Grain Handlers Guide to Aflatoxin

Cooperatives March 12, 2015 Print Friendly and PDF

Phil Kenkel and  Kim Anderson

Extension Economists

OSU-Department of Agricultural Economics

 

             Aflatoxins, metabolites of the fungus aspergilus flavus, A.parasiticus and A.nomis are potent liver toxins and carcinogens in animals.  Aspergilus flavus is common in corn and cotton seed mill.  A.parasiticus is more common in peanuts.  Growing season conditions associated with drought and high temperature during grain fill are associated with aflatoxin contamination.  In order to detect aflatoxin, proper sampling and testing is essential.  Postharvest aflatoxin contamination can develop when grain in improperly managed or stored.

Sampling for Aflatoxin

             Sampling is the most important step in determining aflatoxin levels.  Contaminated kernels are usually not uniformly distributed in a load.  This makes it possible for one sample to contain a probe-full from a hot spot while the next contains no contaminated kernels.  Aflatoxin is also measured at extremely low levels: parts per billion.  One part per billion is equivalent to one second in 32 years.  A single kernel of contaminated corn can have an aflatoxin level of 50,000 ppb.  Forty kernels of this level of contamination is enough to put the bushel above the 20 ppb FDA action level.  Basing an aflatoxin test on one or two probe samples is like taking two handfuls from the contaminated bushel and assuming you  have one of the forty contaminated kernels in each handful.

             The recommended sampling procedure for detecting aflatoxin in farm trucks or semi-loads is to take at least ten probe fulls and collect at least 10 lbs. of corn.  The corn must be below 16% moisture unless the test will be conducted immediately (on-site).  Delayed test results on high moisture corn may not be accurate because the fungus can continue to grow and produce aflatoxins. 

             The recommended procedure is to grind the sample fine enough to pass through a number 14 sieve (about the consistency of sand) and then throughly mix it.  A 2 to 4 lb. sub-sample should then be ground so that it can pass through a No. 20 sieve (about the consistency of instant coffee) before testing for aflatoxin.  Grinding can be done with a blender or coffee grinder.  Grinders designed specially for grain will provide the best results and durability.   The sample should be stored below 13% moisture to prevent the continued development of aflatoxin.

FDA Action Levels

             Aflatoxins are currently regulated by the U.S. Food and Drug Administration (FDA).  Aflatoxin contaminated commodities are considered by the FDA to be adulterated and thus prohibited from interstate commerce under section 402(a)(1) of the Food, Drug and Cosmetic Act.  Action levels represent the regulatory standard as to the level of contamination at which the agency is prepared to initiate regulatory action.  The FDA action levels are provided in Table 1.  Corn having an unknown use or destination (across state lines)  is subject to seizure if it exceeds 20 ppb. aflatoxin.  Interstate shipments of corn containing between 20 and 300 ppb. aflatoxin must be accompanied by labeling specifying the aflatoxin concentration and the species for which it is intended.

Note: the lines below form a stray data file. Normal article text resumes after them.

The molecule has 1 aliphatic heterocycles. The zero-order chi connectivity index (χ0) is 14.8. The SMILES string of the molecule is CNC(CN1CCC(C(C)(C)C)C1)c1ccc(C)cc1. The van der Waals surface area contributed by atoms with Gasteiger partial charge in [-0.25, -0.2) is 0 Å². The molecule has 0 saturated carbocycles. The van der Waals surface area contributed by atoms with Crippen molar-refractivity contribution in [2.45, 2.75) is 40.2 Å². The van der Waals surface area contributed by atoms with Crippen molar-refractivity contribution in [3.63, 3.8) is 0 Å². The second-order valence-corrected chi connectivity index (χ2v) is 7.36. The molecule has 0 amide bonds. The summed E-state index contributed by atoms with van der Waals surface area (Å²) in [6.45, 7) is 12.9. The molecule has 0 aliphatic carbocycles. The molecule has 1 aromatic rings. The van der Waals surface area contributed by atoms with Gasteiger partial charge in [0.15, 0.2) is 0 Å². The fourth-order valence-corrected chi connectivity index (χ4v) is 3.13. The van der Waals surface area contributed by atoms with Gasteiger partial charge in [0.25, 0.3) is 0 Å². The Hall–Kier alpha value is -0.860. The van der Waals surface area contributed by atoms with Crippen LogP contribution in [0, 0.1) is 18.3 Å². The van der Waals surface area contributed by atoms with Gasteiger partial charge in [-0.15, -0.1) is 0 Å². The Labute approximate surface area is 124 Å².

Table 1. U.S. Food and Drug Administration Action Levels for Aflatoxin
Action Level (ppb)* Commodity

Species

0.5 Milk Humans
20 Any food except milk Humans
20 Feed All species except specified below
100 Corn Breeding Cattle, breeding swine and mature poultry
200 Corn Finishing swine
300 Corn Finishing beef cattle
300 Cotton seed mill All species

* Action levels represent the regulatory standard as to the level of contamination at which the agency is prepared to initiate regulatory action. 

 

Testing for Aflatoxin

             There are several methods for determining the presence, or presumed presence of aflatoxin in grain.  Examining kernels for yellow-green fluorescence under a blacklight is a commonly used presumptive test.  The fluorescence only indicates the presence of a mold and a potential for aflatoxin.  Ideally the sample should be cracked or coarse ground for blacklight examination.  While there is no exact guideline, the presence of one kernel or two glowing particles is a good rule of thumb for defining a positive blacklight level.  The blacklight test can best be used as a first check.  A large percentage of samples testing positive by the blacklight test will test negative for aflatoxin under chemical analysis.  Tips of corn, corn bees wings, soybean hulls and weed seeds can produce a similar glow under blacklight.  It is also possible to get a “false negative”, that is, contaminated samples can fail to fluorescence.

             Several chemical test kits are also available for use in detecting aflatoxin.  Commercially available rapid test kits provide test results within minutes.  Qualitative test kits indicate whether the sample is above or below 20 ppb total aflatoxins.  These kits must be kept refrigerated and used properly.  More involved (and more expensive) qualitative rapid test kits are also available which provide an actual measure of aflatoxin concentration.  Testing by an independent analytical lab provides the most accurate results.  Analytical testing is available at the Oklahoma Animal Disease Diagnostic Laboratory, 405-744-6623, Kansas State Grain Inspection, Topeka KS, 913-296-3451 and Enid Grain Inspection, Enid Oklahoma 580-233-1121also offer aflatoxin testing.  Sources for aflatoxin test kits include:

Romer Labs Inc. (800-769-1380) and Neogen Corporation (800-234-5333).

 

Handling and Storage Considerations